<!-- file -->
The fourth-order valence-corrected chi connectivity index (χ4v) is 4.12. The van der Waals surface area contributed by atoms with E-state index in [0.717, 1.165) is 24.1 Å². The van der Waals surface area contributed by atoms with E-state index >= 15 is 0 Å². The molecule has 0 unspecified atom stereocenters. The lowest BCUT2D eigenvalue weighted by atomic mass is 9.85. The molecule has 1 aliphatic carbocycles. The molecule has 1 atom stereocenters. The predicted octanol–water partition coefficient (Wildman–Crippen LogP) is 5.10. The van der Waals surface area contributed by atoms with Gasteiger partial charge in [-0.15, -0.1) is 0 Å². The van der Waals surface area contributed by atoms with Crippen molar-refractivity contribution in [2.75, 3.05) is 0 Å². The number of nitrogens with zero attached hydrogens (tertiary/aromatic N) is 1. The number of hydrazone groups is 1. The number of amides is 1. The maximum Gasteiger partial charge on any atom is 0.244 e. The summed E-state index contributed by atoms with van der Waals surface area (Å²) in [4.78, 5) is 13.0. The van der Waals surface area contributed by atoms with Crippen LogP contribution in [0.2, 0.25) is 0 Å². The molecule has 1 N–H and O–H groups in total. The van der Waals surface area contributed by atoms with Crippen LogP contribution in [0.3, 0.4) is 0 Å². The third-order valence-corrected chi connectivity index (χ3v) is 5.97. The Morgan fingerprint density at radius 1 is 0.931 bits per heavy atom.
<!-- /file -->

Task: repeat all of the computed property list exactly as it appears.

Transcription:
The fourth-order valence-corrected chi connectivity index (χ4v) is 4.12. The van der Waals surface area contributed by atoms with E-state index in [0.717, 1.165) is 24.1 Å². The van der Waals surface area contributed by atoms with E-state index >= 15 is 0 Å². The molecule has 0 unspecified atom stereocenters. The lowest BCUT2D eigenvalue weighted by atomic mass is 9.85. The molecule has 1 aliphatic carbocycles. The molecule has 1 atom stereocenters. The predicted octanol–water partition coefficient (Wildman–Crippen LogP) is 5.10. The van der Waals surface area contributed by atoms with Gasteiger partial charge in [-0.15, -0.1) is 0 Å². The van der Waals surface area contributed by atoms with Crippen molar-refractivity contribution in [2.75, 3.05) is 0 Å². The number of nitrogens with zero attached hydrogens (tertiary/aromatic N) is 1. The number of hydrazone groups is 1. The number of amides is 1. The maximum Gasteiger partial charge on any atom is 0.244 e. The summed E-state index contributed by atoms with van der Waals surface area (Å²) in [4.78, 5) is 13.0. The van der Waals surface area contributed by atoms with Crippen LogP contribution in [0.2, 0.25) is 0 Å². The molecule has 1 N–H and O–H groups in total. The van der Waals surface area contributed by atoms with Crippen LogP contribution in [0.3, 0.4) is 0 Å². The third-order valence-corrected chi connectivity index (χ3v) is 5.97. The Morgan fingerprint density at radius 1 is 0.931 bits per heavy atom.